The expansion of railroads and manufacturing during the late-19th century sparked strong demand for materials such as iron. However, early processes for refining crude iron ore were labor- and fuel-intensive, making large-scale production impractical.
To address this issue, American metallurgist and ironworks owner William Kelly developed a process for refining iron that was a key stepping-stone to cost-effective manufacture of large quantities of iron products, including steel, which is an alloy of iron and carbon.
The American Chemical Society recently honored this work by designating the process as a National Historic Chemical Landmark. After two May 11 ceremonies, plaques marking the designation were installed at the Lyon County Public Library in Eddyville, Ky., near the location where Kelly conducted his research, and at Murray State University (MSU) in Murray, Ky., in an effort to educate area students about Kelly’s legacy.
“By today’s National Historic Chemical Landmark designation, the American Chemical Society shines a light on William Kelly’s contributions to the worldwide steelmaking industry and also the role of chemistry in supplying the materials that shape our world,” said George M. Bodner, ACS District II director, who spoke at both ceremonies.
At the Eddyville ceremony, Bodner presented a commemorative plaque to Sally Whittington, president of the Lyon County Historical Society; Wade White, judge executive of Lyon County; and Romona Engler, director of the Lyon County Public Library. At the MSU event, he presented a plaque to Robert O. Davies, president of the university; Stephen Cobb, dean of MSU’s Jesse D. Jones College of Science, Engineering & Technology; Harry B. Fannin, chair of the chemistry department; and Bommanna Loganathan, an MSU chemistry professor and immediate past chair of the ACS Kentucky Lake Section, who nominated Kelly’s process for the ACS landmarks program.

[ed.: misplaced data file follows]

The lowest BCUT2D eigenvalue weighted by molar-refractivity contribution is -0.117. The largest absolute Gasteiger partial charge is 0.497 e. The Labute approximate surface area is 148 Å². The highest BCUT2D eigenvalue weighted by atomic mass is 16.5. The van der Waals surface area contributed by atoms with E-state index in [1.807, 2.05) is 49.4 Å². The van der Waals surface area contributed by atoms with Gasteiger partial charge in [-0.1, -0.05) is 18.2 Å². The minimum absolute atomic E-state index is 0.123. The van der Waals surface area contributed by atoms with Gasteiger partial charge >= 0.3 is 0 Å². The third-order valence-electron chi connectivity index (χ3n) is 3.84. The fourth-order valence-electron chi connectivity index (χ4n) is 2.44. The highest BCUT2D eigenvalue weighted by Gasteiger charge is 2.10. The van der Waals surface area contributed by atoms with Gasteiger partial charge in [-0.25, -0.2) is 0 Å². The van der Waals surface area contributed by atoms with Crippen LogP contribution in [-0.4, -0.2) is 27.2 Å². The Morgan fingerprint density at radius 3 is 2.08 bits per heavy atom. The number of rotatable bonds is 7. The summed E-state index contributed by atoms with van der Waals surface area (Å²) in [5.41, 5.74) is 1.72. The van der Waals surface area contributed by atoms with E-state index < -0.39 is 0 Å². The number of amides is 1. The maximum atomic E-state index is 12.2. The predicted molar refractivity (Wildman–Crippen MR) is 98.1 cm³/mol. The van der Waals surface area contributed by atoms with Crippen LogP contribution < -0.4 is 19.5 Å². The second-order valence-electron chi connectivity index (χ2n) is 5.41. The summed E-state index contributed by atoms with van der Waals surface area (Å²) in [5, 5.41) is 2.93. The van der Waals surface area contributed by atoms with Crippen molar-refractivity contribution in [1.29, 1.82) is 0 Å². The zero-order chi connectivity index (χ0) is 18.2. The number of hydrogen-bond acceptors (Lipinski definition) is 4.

Kelly’s work began in 1847 when he recognized that shortages of fuel—trees from local forests—were becoming a threat to the success of his ironworks. He began experimenting to develop a more efficient, less fuel-intensive method for refining iron at his facilities near Eddyville.
In his research, Kelly constructed a specially designed cupola furnace. Molten pig iron—a crude form of iron—was poured into the cupola, which contained perforations at the bottom. When air was forced through the perforations into the molten iron, various chemical reactions occurred. Oxygen in the air combined with impurities in the iron to produce carbon dioxide and other compounds that vented out of the top of the furnace as gases. Enough heat was created by these reactions to keep the mixture molten without the use of fuel.
“This method, which Kelly named the ‘air-boiling process’ but which we know today as ‘Kelly’s pneumatic process,’ has everything to do with chemistry,” Bodner said.
Kelly was awarded a U.S. patent for his invention in 1857, but he sought the patent only after a competing English inventor named Henry Bessemer received a U.S. patent for the process in 1856. Kelly appealed to the patent office, which recognized Kelly’s earlier work, and he was awarded priority of invention in 1857.
Although both Kelly and Bessemer had each developed a pneumatic process for refining iron, neither yet knew how to regulate the carbon content of their products. In addition, they had not demonstrated the ability to apply the process in a factory setting.
However, chemical and mechanical improvements eventually combined with the pneumatic process to revolutionize the manufacture of iron and steel. This enabled the large-scale economical production of steel for use in railroads, skyscrapers, bridges, and other purposes beginning in the late 1800s.
The Kelly process remained important to commercial steelmaking for nearly a century, until new methods were developed.
Across the U.S., the National Historic Chemical Landmarks program has awarded landmark status to more than 75 places, discoveries, and achievements in the history of chemical science and technology.
ACS launched the chemical landmarks program in 1992 to enhance public appreciation for the contributions of the chemical sciences to modern life in the U.S. and to encourage a sense of pride in the practitioners of those sciences.
Prospective landmarks can be nominated by ACS local sections, divisions, or committees. The landmarks committee reviews nominees, and the ACS Board Committee on Public Affairs & Public Relations approves them.
For more information about the ACS chemical landmarks program, visit www.acs.org/landmarks.